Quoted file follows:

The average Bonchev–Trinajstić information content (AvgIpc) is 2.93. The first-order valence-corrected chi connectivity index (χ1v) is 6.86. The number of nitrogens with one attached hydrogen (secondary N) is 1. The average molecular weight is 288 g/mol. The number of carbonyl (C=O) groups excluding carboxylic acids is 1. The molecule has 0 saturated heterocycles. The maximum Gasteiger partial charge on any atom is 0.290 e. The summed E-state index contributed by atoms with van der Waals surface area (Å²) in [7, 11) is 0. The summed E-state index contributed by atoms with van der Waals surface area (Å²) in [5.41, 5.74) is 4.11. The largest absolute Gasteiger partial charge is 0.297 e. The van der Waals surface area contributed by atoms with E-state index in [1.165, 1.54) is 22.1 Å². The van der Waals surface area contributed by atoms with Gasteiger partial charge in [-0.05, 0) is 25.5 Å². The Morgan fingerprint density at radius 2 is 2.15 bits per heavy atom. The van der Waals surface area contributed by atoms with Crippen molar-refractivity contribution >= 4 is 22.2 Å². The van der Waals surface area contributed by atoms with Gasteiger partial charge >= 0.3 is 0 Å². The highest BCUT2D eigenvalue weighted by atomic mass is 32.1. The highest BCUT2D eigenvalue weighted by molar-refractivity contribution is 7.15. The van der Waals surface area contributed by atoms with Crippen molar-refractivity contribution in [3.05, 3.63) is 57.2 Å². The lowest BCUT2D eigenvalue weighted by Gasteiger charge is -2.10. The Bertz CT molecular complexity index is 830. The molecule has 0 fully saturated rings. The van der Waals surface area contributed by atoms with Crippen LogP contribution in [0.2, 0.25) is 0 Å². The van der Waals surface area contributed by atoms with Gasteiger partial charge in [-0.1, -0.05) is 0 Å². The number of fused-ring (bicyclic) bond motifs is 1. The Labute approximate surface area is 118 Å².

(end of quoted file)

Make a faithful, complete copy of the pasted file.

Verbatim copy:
The average Bonchev–Trinajstić information content (AvgIpc) is 2.93. The first-order valence-corrected chi connectivity index (χ1v) is 6.86. The number of nitrogens with one attached hydrogen (secondary N) is 1. The average molecular weight is 288 g/mol. The number of carbonyl (C=O) groups excluding carboxylic acids is 1. The molecule has 0 saturated heterocycles. The maximum Gasteiger partial charge on any atom is 0.290 e. The summed E-state index contributed by atoms with van der Waals surface area (Å²) in [7, 11) is 0. The summed E-state index contributed by atoms with van der Waals surface area (Å²) in [5.41, 5.74) is 4.11. The largest absolute Gasteiger partial charge is 0.297 e. The van der Waals surface area contributed by atoms with E-state index in [1.165, 1.54) is 22.1 Å². The van der Waals surface area contributed by atoms with Gasteiger partial charge in [-0.05, 0) is 25.5 Å². The Morgan fingerprint density at radius 2 is 2.15 bits per heavy atom. The van der Waals surface area contributed by atoms with Crippen molar-refractivity contribution >= 4 is 22.2 Å². The van der Waals surface area contributed by atoms with Gasteiger partial charge >= 0.3 is 0 Å². The highest BCUT2D eigenvalue weighted by atomic mass is 32.1. The highest BCUT2D eigenvalue weighted by molar-refractivity contribution is 7.15. The van der Waals surface area contributed by atoms with Crippen molar-refractivity contribution in [3.05, 3.63) is 57.2 Å². The lowest BCUT2D eigenvalue weighted by Gasteiger charge is -2.10. The Bertz CT molecular complexity index is 830. The molecule has 0 fully saturated rings. The van der Waals surface area contributed by atoms with Crippen LogP contribution in [0.2, 0.25) is 0 Å². The van der Waals surface area contributed by atoms with Gasteiger partial charge in [-0.1, -0.05) is 0 Å². The number of fused-ring (bicyclic) bond motifs is 1. The Labute approximate surface area is 118 Å².